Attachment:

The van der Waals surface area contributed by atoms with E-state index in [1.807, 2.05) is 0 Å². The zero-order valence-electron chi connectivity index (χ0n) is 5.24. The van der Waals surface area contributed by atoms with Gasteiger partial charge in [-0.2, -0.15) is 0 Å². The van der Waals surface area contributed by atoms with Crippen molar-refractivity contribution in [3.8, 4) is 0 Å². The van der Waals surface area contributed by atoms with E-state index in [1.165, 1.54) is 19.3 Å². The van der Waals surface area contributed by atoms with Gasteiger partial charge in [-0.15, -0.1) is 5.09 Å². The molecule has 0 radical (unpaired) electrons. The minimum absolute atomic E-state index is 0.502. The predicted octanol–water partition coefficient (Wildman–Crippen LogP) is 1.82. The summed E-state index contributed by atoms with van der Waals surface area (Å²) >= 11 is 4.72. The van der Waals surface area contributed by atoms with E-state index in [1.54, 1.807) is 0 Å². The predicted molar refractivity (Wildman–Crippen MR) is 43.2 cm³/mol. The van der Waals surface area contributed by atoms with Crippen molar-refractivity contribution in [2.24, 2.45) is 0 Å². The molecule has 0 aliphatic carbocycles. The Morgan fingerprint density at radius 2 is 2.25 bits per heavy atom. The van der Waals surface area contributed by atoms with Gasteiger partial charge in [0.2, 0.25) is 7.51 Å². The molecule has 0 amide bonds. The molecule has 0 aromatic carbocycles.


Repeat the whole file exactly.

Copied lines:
The van der Waals surface area contributed by atoms with E-state index in [1.807, 2.05) is 0 Å². The zero-order valence-electron chi connectivity index (χ0n) is 5.24. The van der Waals surface area contributed by atoms with Gasteiger partial charge in [-0.2, -0.15) is 0 Å². The van der Waals surface area contributed by atoms with Crippen molar-refractivity contribution in [3.8, 4) is 0 Å². The van der Waals surface area contributed by atoms with E-state index in [1.165, 1.54) is 19.3 Å². The van der Waals surface area contributed by atoms with Gasteiger partial charge in [-0.15, -0.1) is 5.09 Å². The molecule has 0 radical (unpaired) electrons. The minimum absolute atomic E-state index is 0.502. The predicted octanol–water partition coefficient (Wildman–Crippen LogP) is 1.82. The summed E-state index contributed by atoms with van der Waals surface area (Å²) >= 11 is 4.72. The van der Waals surface area contributed by atoms with E-state index in [1.54, 1.807) is 0 Å². The predicted molar refractivity (Wildman–Crippen MR) is 43.2 cm³/mol. The van der Waals surface area contributed by atoms with Crippen molar-refractivity contribution in [2.24, 2.45) is 0 Å². The molecule has 0 aliphatic carbocycles. The Morgan fingerprint density at radius 2 is 2.25 bits per heavy atom. The van der Waals surface area contributed by atoms with Gasteiger partial charge in [0.2, 0.25) is 7.51 Å². The molecule has 0 amide bonds. The molecule has 0 aromatic carbocycles.